The Wright Brothers’ celebration honored those who have made significant contributions to aviation in Kansas. All honorees are permanently recognized at the Kansas Aviation Museum, Wichita, Kansas. The Kansas Aviation Hall of Fame and the Governor’s Aviation Honor Awards were presented November 12, 1999.
Following are those selected to receive special recognition at this year’s Wright Brothers’ Celebration:
Kansas Aviation Hall of Fame Inductee…
Emil Matthew “Matty” Laird
Commonly recognized as the father of the Wichita aviation industry, this self-taught pilot and designer was on the local scene for only four years (1919-1923), designing and producing only 43 Laird Swallow aircraft. Although he spent the rest of his aviation career in the Chicago area (before and after Wichita), his time here was the spark that changed the course of this city forever. The people, the design and manufacturing technology, and the sales techniques he left behind sustained the flames. Laird would also continue to develop his skills, scoring impressive wins in air racing in the late 1930’s.
Kansas Governor’s Aviation Honors Awards…
Cletus J. Pottebaum
Pottebaum served with the Strategic Air Command in the 1950’s and 1960’s. He retired a colonel, after being based at McConnell AFB in Wichita. He then began a crusade to celebrate Air Force and Kansas aviation history. In November, 1976, Pottebaum founded the Wichita Aeronautical Historical Association, forerunner of the Kansas Aviation Museum. In addition to launching WAHA, he has continued to organize historical-themed events in Wichita, as well as monuments to aviation notables.
Robert S. Hagan
Hagan began flying in World War II, flying 91 missions in fighter planes over Europe. Highly decorated, he later flew during the Korean War. Hagan began his test pilot career upon leaving the military in 1953. He made the first flight of the Cessna T-37, later moving to Learjet, where he co-piloted the flight of the first Learjet, the Model 23, in 1963. Hagan began a distinguished 24-year career at Beech Aircraft (now Raytheon Aircraft Co.), in 1965. where he also made “first flights” before transitioning to engineering project management. Hagan became Senior Project Engineer for the Beechcraft King Air series in 1981. He retired in 1989, and pursues his aviation interests as an active member of the Air Capital Chapter of the Order of Daedalines.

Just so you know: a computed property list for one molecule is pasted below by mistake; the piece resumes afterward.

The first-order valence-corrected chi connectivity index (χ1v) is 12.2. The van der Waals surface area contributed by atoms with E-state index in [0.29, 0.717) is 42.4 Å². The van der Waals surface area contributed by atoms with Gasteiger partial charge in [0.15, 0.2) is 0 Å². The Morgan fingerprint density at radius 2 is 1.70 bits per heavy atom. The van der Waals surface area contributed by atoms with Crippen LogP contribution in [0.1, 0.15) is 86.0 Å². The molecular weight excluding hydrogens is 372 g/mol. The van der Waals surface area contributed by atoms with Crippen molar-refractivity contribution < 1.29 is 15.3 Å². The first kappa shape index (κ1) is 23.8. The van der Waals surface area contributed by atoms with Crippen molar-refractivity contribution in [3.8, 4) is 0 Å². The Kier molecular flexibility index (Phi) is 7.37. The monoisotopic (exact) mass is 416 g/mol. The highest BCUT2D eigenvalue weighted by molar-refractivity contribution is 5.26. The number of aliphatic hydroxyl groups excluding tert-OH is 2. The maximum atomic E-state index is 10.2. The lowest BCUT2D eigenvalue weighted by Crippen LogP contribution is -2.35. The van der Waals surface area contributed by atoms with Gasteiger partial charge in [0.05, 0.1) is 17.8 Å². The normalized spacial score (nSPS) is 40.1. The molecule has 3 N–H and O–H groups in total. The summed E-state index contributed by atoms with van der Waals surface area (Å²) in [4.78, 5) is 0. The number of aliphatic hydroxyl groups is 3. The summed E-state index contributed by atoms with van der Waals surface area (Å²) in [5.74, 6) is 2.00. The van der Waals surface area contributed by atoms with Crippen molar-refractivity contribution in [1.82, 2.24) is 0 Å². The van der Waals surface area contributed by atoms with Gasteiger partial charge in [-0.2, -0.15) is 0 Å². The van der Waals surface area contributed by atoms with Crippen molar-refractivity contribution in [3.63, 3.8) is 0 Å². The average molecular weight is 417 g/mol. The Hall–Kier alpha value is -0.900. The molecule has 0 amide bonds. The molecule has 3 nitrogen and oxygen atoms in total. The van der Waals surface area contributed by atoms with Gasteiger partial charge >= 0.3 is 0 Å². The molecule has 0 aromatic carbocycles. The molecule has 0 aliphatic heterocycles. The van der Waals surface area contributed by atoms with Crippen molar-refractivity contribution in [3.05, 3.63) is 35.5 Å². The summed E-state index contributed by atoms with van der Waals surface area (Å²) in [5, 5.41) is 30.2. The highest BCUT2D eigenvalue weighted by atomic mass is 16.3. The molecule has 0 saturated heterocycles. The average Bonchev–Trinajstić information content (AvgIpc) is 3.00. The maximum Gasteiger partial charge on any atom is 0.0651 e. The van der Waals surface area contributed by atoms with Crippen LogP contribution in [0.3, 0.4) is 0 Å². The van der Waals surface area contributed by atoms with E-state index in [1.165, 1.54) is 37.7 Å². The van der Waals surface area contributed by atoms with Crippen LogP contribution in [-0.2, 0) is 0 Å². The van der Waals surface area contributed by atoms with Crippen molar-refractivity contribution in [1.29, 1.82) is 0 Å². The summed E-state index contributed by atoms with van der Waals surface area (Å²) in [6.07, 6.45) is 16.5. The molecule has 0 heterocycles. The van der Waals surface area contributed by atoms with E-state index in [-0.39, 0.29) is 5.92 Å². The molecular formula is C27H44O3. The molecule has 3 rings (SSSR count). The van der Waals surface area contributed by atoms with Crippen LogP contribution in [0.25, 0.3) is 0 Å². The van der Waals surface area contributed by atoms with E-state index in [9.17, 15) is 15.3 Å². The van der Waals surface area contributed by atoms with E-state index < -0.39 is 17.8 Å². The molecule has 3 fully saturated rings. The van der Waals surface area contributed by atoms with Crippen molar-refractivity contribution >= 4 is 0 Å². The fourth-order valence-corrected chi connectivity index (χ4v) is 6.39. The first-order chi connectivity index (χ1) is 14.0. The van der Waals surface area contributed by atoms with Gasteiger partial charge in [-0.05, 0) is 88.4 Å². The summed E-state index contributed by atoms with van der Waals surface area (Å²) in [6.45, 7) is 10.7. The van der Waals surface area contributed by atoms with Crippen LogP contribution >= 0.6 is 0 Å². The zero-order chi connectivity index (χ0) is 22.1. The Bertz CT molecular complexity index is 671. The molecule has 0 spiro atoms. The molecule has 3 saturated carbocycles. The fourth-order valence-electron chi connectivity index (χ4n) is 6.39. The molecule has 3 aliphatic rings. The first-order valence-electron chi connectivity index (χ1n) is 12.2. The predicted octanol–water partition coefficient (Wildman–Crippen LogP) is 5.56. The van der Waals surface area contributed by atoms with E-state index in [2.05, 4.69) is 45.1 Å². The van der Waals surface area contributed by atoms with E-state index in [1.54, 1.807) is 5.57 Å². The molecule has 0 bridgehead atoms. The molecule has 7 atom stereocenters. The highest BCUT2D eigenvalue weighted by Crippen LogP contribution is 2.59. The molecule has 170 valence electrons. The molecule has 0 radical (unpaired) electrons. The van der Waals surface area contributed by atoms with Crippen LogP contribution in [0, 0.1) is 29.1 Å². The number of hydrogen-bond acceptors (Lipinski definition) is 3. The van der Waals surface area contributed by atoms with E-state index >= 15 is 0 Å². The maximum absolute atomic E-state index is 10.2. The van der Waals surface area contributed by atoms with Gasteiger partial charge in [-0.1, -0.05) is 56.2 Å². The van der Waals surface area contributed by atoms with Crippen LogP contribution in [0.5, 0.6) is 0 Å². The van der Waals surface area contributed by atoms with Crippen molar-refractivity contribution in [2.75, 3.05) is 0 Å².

Dr. A. Porter Davis
Dr. Davis, originally from Palestine, Texas, conducted his medical career and flying activities in the Kansas City area. His first aircraft was an American Eagle, built in Fairfax, Kansas. The fourth licensed black aviator (1928), Davis devoted great effort to promoting aviation opportunities for others of his race. He also publicized aviation by setting several unusual flight records. His success in these endeavors led to him becoming president of the National Airman’s Association, a black pilot’s organization, in 1941.
Dr. William H. Wentz, Jr., PhD.
Dr. Wentz is currently Professor of Aerospace Engineering Emeritus, and Executive Director Emeritus, National Institute for Aviation Research, Wichita State University. In addition to his teaching and research careers, he was insrumental in the start-up of the National Institute for Aviation Research. He has been acknowledged as a gifted teacher of advanced aerodynamics, a world-class aerodynamics researcher, an engineering leader, and a superb organizer. His dedicated efforts have benefited hundreds of students, as well as the entire Wichita community. His advice has also been consulted in national aviation and space policy making. Wentz has received numerous engineering awards during his career, which continues today.
1999 Educator of the Year…
Richard E. Kirkland
Although not an educator by profession, Kirkland has enlightened countless people in the Wichita area on the activities of sport aviation. With 32 years of electrical engineering experience at Beechcraft/Raytheon, and extensive knowledge of many aspects of aviation, including soaring, radio control, construction, restoration and experimental construction, Kirkland is well qualified to introduce newcomers to the world of flight. One of the most active EAA Young Eagles’ pilots in the area, Kirkland also flies parents, grandparents and teachers on flights of discovery.